Written by Abe, Rose’s Son.
On my eighth birthday I received a green bicycle from my parents. I still have pictures of it. I would have slept with it, if I could. One day an acquaintance, around my age, asked to ride the bike. I allowed him. He drove off with that bike, stealing my most prized possession. I knew where he lived, and I told my mother what happened. It was on a Sunday, so my dad stayed with me while my mother went to talk to the mother of this young thief! Two hours later my mother returned with that bike, but she looked as if she had been crying. She spoke to my dad in private. When she returned I asked what happened? Did Robert (changed name to protect the guilty) get a beating? Her response was “If you only knew.” Your father is going to give her a job, and you will help me bring food over to them. Robert’s mom worked as a secretary for my dad for many years. Robert became a close friend, and I learned from my mother “If you only knew.”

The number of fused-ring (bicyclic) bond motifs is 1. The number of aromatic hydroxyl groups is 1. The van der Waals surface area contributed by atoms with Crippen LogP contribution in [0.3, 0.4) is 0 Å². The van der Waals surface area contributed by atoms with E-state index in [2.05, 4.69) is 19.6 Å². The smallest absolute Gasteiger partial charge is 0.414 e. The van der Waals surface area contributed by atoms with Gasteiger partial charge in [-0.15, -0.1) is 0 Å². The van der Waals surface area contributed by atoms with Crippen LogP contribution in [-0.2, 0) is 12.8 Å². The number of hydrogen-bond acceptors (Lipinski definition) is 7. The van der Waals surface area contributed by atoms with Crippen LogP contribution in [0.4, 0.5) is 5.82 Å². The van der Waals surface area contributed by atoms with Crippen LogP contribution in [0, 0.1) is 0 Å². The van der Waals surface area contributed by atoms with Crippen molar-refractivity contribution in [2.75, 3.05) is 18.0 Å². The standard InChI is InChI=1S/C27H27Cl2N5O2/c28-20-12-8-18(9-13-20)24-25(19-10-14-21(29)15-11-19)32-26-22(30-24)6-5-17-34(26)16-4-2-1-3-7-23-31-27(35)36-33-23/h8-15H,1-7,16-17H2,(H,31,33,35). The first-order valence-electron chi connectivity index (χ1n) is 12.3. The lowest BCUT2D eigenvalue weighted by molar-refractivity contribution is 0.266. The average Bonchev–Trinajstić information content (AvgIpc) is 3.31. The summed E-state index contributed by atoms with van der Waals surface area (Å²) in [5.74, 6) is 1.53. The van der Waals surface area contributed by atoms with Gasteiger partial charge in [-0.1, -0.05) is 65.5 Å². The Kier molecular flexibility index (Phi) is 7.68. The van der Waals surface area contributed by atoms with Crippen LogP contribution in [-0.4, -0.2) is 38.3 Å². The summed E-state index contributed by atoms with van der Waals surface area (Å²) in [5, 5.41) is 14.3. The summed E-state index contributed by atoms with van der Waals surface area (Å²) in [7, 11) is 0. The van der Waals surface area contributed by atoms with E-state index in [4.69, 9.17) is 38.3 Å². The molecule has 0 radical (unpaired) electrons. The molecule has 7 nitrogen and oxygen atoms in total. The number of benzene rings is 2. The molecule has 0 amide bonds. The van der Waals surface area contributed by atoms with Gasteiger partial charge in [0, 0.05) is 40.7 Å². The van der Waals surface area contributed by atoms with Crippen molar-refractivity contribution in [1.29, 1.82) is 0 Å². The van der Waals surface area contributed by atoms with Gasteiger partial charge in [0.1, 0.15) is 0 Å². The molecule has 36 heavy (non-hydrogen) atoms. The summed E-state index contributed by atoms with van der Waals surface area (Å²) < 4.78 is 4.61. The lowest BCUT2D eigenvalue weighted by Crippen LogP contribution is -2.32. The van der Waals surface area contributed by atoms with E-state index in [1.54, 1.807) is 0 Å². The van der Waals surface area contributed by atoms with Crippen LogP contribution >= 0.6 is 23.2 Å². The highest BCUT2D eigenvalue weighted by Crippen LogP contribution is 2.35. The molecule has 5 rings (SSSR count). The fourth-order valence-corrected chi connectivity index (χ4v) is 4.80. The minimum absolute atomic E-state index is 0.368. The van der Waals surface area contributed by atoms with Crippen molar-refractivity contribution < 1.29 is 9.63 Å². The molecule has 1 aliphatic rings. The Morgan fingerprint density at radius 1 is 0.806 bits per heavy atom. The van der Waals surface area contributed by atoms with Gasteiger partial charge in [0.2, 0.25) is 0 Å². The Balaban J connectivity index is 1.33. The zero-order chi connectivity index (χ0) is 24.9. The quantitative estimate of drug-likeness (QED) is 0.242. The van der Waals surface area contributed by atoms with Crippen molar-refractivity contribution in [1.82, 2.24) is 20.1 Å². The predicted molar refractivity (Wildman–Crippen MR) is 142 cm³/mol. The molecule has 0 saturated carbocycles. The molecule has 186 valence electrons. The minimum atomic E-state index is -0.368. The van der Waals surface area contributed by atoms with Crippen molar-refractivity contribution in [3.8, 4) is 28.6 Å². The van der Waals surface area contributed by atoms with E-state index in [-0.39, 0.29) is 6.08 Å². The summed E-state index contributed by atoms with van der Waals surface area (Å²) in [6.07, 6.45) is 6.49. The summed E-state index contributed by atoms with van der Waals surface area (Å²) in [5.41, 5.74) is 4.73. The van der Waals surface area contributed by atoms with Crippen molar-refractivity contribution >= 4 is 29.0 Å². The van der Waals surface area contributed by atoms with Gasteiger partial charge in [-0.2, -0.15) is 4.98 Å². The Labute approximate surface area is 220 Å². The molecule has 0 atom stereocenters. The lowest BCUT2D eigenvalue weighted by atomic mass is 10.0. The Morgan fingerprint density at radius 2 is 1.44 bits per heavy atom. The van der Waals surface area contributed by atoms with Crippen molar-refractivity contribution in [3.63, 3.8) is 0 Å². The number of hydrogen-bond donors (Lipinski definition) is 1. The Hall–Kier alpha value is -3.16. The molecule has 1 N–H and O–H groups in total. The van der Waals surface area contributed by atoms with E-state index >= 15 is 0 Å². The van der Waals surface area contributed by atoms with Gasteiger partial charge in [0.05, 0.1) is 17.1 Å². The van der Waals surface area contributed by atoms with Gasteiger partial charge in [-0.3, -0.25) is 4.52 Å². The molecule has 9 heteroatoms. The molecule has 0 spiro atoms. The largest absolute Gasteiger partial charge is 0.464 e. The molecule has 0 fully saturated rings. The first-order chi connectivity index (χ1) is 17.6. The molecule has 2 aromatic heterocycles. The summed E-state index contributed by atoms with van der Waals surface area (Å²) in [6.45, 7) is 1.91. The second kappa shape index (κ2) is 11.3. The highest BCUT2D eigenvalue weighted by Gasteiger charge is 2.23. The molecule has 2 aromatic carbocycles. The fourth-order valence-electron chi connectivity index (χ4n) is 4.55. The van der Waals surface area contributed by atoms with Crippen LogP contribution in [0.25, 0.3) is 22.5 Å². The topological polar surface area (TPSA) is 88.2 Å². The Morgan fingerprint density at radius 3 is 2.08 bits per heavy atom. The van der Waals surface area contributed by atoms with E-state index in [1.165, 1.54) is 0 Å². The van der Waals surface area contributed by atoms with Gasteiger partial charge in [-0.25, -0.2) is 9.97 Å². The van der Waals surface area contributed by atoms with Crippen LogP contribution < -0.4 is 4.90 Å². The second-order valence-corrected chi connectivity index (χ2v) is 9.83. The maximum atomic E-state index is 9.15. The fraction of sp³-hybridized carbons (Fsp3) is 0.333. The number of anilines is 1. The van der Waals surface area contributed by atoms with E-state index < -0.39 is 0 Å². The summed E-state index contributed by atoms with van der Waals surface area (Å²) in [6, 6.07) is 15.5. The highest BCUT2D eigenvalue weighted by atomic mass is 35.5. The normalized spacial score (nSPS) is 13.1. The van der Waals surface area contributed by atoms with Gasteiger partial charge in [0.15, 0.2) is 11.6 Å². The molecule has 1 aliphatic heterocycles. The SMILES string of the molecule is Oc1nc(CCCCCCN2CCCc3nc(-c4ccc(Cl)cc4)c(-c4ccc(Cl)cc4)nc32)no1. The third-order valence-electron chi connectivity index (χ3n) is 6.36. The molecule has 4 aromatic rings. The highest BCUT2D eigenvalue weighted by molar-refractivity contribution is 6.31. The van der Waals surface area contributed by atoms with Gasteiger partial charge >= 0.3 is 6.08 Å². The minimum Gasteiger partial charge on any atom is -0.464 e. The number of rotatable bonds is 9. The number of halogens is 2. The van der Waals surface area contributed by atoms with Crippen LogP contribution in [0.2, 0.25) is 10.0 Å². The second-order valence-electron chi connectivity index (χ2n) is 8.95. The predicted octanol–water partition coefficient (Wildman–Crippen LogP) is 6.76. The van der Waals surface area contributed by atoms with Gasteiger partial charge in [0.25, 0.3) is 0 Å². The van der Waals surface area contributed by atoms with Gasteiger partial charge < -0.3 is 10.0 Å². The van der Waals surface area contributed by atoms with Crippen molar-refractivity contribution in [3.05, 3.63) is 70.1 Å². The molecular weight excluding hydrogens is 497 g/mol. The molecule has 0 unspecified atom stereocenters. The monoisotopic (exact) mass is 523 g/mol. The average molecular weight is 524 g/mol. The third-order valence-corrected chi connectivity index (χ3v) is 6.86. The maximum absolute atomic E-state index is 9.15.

My mother was diagnosed with Alzheimer’s disease (officially, based on an F-petscan) in 2017. I had seen a steady decline in her cognition and communication since. This past year that decline became more rapid, to the point where I was calling and texting every neurologist with a high Google rating for some sort of miraculous pause. One neurologist suggested the sweet reader program. It did not sound “miraculous.” It sounded ridiculous! How can a high school student slow down the insidious progression of Alzheimer’s disease? The Sweet Reader Program proved to be much more than I expected. My mother is singing. My mother is dancing, but the miracle occurred yesterday. My mother retold an experience she had with a sweet reader ambassador. It was detailed and her language was concise and fluid. Then she read the story the ambassador wrote. My mother can stare at a page for hours. She can’t read. Now she can. It wasn’t perfect, but it was unbelievable! I am truly grateful to the organizers involved in this program, and the amazingly dedicated and talented students who bring joy and learning to those who had lost it.